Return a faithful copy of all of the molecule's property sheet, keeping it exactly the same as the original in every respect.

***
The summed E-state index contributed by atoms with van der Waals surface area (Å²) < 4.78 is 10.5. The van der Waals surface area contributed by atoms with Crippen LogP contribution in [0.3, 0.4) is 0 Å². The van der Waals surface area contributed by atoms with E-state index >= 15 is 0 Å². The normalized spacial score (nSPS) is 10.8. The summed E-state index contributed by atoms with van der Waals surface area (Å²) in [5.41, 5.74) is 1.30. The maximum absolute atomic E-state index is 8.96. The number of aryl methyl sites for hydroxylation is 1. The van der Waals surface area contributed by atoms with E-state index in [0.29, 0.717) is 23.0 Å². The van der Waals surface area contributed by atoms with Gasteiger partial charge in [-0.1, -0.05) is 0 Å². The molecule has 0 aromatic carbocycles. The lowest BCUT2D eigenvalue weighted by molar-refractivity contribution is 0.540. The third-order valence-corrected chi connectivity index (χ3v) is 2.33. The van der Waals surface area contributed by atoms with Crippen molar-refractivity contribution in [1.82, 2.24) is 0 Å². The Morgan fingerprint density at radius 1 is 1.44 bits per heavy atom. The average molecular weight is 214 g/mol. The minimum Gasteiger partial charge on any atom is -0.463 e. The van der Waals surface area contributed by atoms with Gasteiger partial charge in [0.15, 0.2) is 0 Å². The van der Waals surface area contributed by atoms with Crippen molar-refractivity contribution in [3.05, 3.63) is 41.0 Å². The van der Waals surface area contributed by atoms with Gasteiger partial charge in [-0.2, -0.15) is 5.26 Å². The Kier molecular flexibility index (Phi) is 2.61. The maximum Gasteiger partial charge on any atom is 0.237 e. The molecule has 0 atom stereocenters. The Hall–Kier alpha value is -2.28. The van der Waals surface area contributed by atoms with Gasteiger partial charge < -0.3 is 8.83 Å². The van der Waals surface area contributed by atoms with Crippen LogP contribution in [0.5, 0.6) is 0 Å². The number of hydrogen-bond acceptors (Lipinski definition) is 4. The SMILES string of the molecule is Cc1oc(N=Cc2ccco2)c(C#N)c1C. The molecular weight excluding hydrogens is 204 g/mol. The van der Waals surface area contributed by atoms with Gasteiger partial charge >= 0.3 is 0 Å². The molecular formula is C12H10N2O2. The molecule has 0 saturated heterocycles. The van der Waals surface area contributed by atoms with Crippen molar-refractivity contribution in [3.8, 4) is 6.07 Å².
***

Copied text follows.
The summed E-state index contributed by atoms with van der Waals surface area (Å²) < 4.78 is 10.5. The van der Waals surface area contributed by atoms with Crippen LogP contribution in [0.3, 0.4) is 0 Å². The van der Waals surface area contributed by atoms with E-state index >= 15 is 0 Å². The normalized spacial score (nSPS) is 10.8. The summed E-state index contributed by atoms with van der Waals surface area (Å²) in [5.41, 5.74) is 1.30. The maximum absolute atomic E-state index is 8.96. The number of aryl methyl sites for hydroxylation is 1. The van der Waals surface area contributed by atoms with E-state index in [0.29, 0.717) is 23.0 Å². The van der Waals surface area contributed by atoms with Gasteiger partial charge in [-0.1, -0.05) is 0 Å². The molecule has 0 aromatic carbocycles. The lowest BCUT2D eigenvalue weighted by molar-refractivity contribution is 0.540. The third-order valence-corrected chi connectivity index (χ3v) is 2.33. The van der Waals surface area contributed by atoms with Crippen molar-refractivity contribution in [1.82, 2.24) is 0 Å². The Morgan fingerprint density at radius 1 is 1.44 bits per heavy atom. The average molecular weight is 214 g/mol. The minimum Gasteiger partial charge on any atom is -0.463 e. The van der Waals surface area contributed by atoms with Gasteiger partial charge in [0.15, 0.2) is 0 Å². The van der Waals surface area contributed by atoms with Crippen molar-refractivity contribution in [3.05, 3.63) is 41.0 Å². The van der Waals surface area contributed by atoms with Gasteiger partial charge in [-0.2, -0.15) is 5.26 Å². The Kier molecular flexibility index (Phi) is 2.61. The maximum Gasteiger partial charge on any atom is 0.237 e. The molecule has 0 atom stereocenters. The Hall–Kier alpha value is -2.28. The van der Waals surface area contributed by atoms with Gasteiger partial charge < -0.3 is 8.83 Å². The van der Waals surface area contributed by atoms with Crippen LogP contribution in [0.5, 0.6) is 0 Å². The number of hydrogen-bond acceptors (Lipinski definition) is 4. The SMILES string of the molecule is Cc1oc(N=Cc2ccco2)c(C#N)c1C. The molecular weight excluding hydrogens is 204 g/mol. The van der Waals surface area contributed by atoms with Gasteiger partial charge >= 0.3 is 0 Å². The molecular formula is C12H10N2O2. The molecule has 0 saturated heterocycles. The van der Waals surface area contributed by atoms with Crippen molar-refractivity contribution in [3.8, 4) is 6.07 Å².